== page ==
In the book "Paper Lion" by George Plimpton the author famously proved that the average guy off the street cannot compete in professional American football. He had his hat handed to him in style. This is what has been happening to the regulators trying to manage energy and commodities speculation. The CFTC said yesterday that it would crack down on speculative trading activity. This is a repeat of what it said in 2008 when the regulator tried - and failed - to re-classify oil hedgers versus speculators as oil prices zoomed to $147.00. One of the major issues has been the CFTC’s method of categorizing commodities and energy futures market participants according to whether they actually have physical market exposure. In other words, if a company buys or sells physical oil, such as crude oil or gasoline, from or to another party then it is classified as ‘commercial’. A bank trading oil futures purely to make money would be considered ‘non-commercial’ or a speculator. These classifications have been in place for some time. Prop shops, hedge funds and bulge bracket banks have squirmed around them and are still trading huge quantities of commodities daily. Over a billion contracts of crude oil futures alone are traded on ICE and NYMEX every day. This is about 1,400 times the amount of actual crude oil produced globally. Speculators have deeper pockets than most hedgers so it is clear that they are trading the lion's share.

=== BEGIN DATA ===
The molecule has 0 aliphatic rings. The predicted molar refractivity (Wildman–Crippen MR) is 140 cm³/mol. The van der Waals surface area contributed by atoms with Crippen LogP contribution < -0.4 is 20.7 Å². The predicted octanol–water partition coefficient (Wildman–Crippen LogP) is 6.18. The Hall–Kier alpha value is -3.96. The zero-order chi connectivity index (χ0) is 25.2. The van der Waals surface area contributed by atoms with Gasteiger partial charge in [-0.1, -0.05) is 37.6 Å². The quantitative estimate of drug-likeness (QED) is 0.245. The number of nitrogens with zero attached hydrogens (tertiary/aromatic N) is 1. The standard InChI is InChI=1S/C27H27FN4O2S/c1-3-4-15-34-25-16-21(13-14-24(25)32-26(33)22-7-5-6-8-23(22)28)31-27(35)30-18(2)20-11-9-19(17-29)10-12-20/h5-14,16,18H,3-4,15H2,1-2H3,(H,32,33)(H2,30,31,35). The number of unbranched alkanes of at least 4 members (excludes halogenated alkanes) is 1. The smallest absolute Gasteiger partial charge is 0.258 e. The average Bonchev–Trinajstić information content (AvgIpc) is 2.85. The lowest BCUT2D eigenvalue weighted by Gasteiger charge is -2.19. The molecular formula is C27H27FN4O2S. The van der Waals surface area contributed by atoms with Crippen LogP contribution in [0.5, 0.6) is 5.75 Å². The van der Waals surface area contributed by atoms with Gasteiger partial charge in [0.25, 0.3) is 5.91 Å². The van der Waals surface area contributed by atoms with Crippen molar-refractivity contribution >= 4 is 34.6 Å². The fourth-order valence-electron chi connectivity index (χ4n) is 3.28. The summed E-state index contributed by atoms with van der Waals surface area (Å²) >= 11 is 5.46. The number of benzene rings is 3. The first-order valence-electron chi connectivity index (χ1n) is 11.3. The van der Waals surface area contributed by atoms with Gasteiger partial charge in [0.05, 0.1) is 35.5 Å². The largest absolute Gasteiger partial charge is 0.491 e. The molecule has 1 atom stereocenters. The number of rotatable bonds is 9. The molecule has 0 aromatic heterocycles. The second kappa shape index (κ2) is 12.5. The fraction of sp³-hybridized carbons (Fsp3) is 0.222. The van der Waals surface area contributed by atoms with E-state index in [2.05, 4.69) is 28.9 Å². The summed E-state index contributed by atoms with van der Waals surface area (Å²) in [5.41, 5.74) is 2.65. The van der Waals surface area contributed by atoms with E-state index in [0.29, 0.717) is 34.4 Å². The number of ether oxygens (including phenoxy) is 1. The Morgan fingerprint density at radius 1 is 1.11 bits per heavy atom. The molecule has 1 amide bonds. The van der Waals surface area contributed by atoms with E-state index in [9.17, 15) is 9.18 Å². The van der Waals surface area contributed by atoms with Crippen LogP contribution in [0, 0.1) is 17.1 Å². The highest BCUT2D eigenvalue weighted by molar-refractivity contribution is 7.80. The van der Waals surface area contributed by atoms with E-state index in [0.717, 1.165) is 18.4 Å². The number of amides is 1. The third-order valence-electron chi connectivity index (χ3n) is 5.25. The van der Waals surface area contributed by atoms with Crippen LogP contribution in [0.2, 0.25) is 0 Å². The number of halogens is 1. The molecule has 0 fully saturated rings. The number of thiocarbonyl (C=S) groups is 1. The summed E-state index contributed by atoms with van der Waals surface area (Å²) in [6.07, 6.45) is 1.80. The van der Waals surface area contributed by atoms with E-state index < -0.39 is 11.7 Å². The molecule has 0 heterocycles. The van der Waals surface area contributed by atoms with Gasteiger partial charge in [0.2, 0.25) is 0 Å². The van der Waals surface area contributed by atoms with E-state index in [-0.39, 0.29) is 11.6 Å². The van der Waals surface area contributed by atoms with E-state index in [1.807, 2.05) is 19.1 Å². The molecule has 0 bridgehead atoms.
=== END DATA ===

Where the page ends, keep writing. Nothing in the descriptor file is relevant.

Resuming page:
What the CFTC needs is teeth, and probably some bodies that understand how these markets actually work. I've said it before - it needs ex-traders. And it needs complex event processing technology to spot trading patterns and subsequent irregularities, especially if (as I am told) 30% of energy futures and options trading is now done by algorithms.